Importance of WRS

Importance of work for patients in general

All participants mentioned the relevance of work for their patients, to feel valuable and to participate in society. Some participants specifically mentioned the difficulties self-employed workers might face in the Netherlands, such as the possibility of not having an occupational physician, and expensive insurances for job loss or work disability.

I think it is an interesting topic, and I think it is a very important topic. (P9)

Work is also a part of satisfaction in your life, you know. When someone feels important, feels valuable, and that someone contributes to society, in fact, how do you call it, self-worth. (P2)

Importance of discussing work

Considering the importance of work for patients, participants mentioned to see the importance to discuss work during consultations in clinical care. However, it was added that topics raised during consultations need to be useful, as any other conversation topic, such as symptoms or medication side effects. One participant even mentioned work still is an underestimated topic.

Some participants had attempted to discuss work during consultations before the Maastricht WRS was introduced, however they had never considered it as part of routine clinical care. During the member check by participants, this was addressed by an additional participant.

Participants also agreed work is still a neglected topic in clinical care, but do understand the importance to discuss work participation as part of clinical care: they previously thought it was sufficient to ask what type of job someone has.

Yes, because I believe that it [work] is often the ‘neglected child’. (P1)

But it is, yeah, it definitely needs being… Yeah, a kind of useful. (P3)

Barriers to providing the Maastricht WRS

In interviews, participants mentioned several barriers to providing Maastricht WRS in daily practice. These barriers revoked in the interviews were linked to the determinants of behavioral change, as used in the initial intervention development [13].


Lack of knowledge Untrained participants expressed to have little knowledge about work-related topics and specifically about tailored support. They emphasized the contrast in knowledge they have compared to other professionals, such as occupational physicians.

Lack of prioritization Participants mentioned time pressure as a barrier to discuss work in the given consultation time, and therefore they find it difficult to prioritize, especially for patients who recur only (semi) annually. Under these conditions, medical topics are prioritized above work-related topics.

I think that the biggest barrier for this, is still the time, in a sense of the time you have for a consultation. (P6)

But that’s also a bit a challenge […] of course, if someone is sitting across from me, and I have, I have to decide whether I talk about the patient’s pain […] or talk about their work, then I still opt for the first. (P6)


Lack of confidence on how to deal with work-related problems Participants expressed they feel less competent in discussing work and providing the Maastricht WRS, compared to other professionals. During the member check in the analysis, this was confirmed and participants expressed their doubts about the extent to which they are able and qualified to provide the Maastricht WRS to their patients.

What I struggle a bit, what I struggle with myself, we are, or rather I am a practitioner on the medical side, the medical nurse side, the curative, the palliative, but you also have HCPs who are on the side of, yes, work. The occupational healthcare. (P8)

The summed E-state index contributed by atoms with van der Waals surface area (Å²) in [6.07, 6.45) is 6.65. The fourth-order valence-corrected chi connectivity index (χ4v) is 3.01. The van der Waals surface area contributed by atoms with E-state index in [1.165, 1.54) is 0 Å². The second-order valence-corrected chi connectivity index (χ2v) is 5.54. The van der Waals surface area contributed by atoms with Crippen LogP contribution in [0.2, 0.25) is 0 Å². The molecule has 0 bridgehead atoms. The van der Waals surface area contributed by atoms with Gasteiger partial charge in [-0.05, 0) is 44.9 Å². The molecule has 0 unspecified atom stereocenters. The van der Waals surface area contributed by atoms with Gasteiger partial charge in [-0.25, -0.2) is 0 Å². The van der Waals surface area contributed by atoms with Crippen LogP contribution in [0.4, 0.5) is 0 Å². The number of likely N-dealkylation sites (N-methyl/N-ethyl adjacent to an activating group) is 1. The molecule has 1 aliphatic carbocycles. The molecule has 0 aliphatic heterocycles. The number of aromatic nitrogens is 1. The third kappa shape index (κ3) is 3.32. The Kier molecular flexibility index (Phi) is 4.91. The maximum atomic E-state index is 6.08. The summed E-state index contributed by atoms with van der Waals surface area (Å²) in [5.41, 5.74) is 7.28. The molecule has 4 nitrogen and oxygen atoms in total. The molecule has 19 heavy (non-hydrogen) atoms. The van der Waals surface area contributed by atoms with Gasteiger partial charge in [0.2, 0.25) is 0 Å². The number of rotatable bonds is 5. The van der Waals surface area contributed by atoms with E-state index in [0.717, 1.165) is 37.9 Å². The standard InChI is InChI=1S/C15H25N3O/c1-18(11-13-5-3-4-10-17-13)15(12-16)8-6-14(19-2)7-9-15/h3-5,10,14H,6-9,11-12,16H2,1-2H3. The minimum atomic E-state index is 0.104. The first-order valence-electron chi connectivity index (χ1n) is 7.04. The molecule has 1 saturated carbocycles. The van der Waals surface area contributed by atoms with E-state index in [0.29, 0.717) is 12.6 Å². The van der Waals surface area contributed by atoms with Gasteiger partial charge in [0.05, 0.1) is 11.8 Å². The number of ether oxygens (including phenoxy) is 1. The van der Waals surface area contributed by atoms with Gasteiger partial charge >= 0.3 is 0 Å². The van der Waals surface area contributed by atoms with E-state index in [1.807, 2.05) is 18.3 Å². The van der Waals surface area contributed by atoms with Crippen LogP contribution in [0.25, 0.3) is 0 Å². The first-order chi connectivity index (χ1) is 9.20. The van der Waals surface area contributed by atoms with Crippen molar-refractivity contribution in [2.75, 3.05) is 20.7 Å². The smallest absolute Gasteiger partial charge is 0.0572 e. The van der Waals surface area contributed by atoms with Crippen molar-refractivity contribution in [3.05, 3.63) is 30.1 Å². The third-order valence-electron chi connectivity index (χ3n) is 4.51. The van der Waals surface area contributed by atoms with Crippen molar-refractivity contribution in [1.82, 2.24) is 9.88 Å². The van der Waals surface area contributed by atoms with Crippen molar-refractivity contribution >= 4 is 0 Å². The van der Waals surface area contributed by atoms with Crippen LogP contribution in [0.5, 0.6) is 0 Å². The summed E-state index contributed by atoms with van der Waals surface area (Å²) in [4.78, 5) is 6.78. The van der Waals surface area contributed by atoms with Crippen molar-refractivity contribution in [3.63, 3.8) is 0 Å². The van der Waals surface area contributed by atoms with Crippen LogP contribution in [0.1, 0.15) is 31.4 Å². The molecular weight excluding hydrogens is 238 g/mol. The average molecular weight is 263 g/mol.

Lack of information on work status A few participants indicated the hospital’s electronic patient system provides no standard information about the patient’s work status, even not when patients are newly registered in the hospital. Absence of such information contributes to lack of interest and awareness that work participation should be discussed with patients, especially in medical disciplines where work is not (yet) likely to be addressed. The information absence made participants feel less able to provide the Maastricht WRS.

Interest… A lack of interest. There is a culture clash between disciplines. It is more difficult for a surgeon. They would be less focused [on work] than those with a non-surgical discipline. (P8)

Social influence

Patients not taking the initiative Participants stated work-related topics are usually discussed when patients introduce work-related problems themselves. Some participants mentioned that patients decide which topics are discussed during consultations and work is often not one of these conversation topics. Patients might only address work when their disease is deteriorating and causing more problems at work.

If you are lucky, someone will say: “I notice in my work that if I have to make this movement [participant showed movement] my shoulder hurts.” Then you examine that shoulder, but then you can quickly ask: “Well, how do you manage this at work?” (P5)

Some people say: “It has always been that way [at work], you know?” They do not know better and so do we. Unless the patient comes here and says: “Can I ask you a question?” I say: “Yes, of course, that is why I am here.” And then they bring up a topic of which I think and ask: “Why haven’t you told me this before?” (P2)

For participants, it appeared important that they are reminded by their own patients as part of the social norm to discuss the topic of work. If patients bring up the topic, the HCP can further discuss work as part of providing the Maastricht WRS.

Needs of HCPs to optimize the Maastricht WRS

Needs were expressed regarding the three intervention components (see also Fig. 1 for the components).

Care pathway